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Jews and BoozeBecoming American in the Age of Prohibition$
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Marni Davis

Print publication date: 2012

Print ISBN-13: 9780814720288

Published to NYU Press Scholarship Online: March 2016

DOI: 10.18574/nyu/9780814720288.001.0001

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Conclusion

Conclusion

Chapter:
(p.198) Conclusion
Source:
Jews and Booze
Author(s):

Marni Davis

Publisher:
NYU Press
DOI:10.18574/nyu/9780814720288.003.0008

This chapter discusses how Jews' involvement in the alcohol trade complicated their efforts to assimilate into American society. It explains how American Jews' relationships to commercial capitalism, to particular commodities, to one another within commodity chains (even illicit ones), and to their customers and competitors profoundly shaped their experiences, both as members of a community endeavoring to define Jewish identity in their new setting, and as immigrants and outsiders striving to become more secure in their American identities. When their merchandise was reviled, as was the case during the Prohibition, it not only undermined their status as Americans, but also threatened to untether their attachments to one another. The chapter also details how Jews' engagement in the American alcohol trade helps explain the industry's growth; and their involvement in “wet” politics offers a new angle from which to survey the political and cultural landscape of the day.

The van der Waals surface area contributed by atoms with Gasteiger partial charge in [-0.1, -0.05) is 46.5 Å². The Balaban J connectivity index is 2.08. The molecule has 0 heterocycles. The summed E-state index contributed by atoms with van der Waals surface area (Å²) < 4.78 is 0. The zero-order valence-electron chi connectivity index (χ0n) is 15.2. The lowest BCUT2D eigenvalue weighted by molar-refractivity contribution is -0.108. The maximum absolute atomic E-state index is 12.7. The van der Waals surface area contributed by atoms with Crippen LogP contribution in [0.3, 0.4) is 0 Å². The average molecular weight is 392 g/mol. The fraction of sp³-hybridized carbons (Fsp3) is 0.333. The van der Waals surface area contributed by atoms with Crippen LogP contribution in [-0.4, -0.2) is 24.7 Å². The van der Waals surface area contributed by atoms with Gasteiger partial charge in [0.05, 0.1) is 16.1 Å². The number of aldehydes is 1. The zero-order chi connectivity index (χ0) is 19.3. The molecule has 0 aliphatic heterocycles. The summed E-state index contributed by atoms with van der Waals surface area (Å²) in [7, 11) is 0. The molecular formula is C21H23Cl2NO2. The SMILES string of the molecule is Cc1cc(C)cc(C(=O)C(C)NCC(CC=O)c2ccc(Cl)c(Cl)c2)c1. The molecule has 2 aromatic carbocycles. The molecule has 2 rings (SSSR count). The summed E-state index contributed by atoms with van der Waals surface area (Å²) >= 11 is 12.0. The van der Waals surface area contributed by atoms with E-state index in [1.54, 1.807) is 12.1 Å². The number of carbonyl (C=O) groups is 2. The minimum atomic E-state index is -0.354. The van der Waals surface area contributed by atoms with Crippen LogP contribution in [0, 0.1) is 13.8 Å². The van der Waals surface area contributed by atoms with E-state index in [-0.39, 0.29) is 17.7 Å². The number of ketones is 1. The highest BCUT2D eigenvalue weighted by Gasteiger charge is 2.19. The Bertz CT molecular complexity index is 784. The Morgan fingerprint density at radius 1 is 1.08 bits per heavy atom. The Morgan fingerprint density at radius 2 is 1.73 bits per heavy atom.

Keywords:   American Jews, prohibition, anti-alcohol movement, alcohol trade, wet politics

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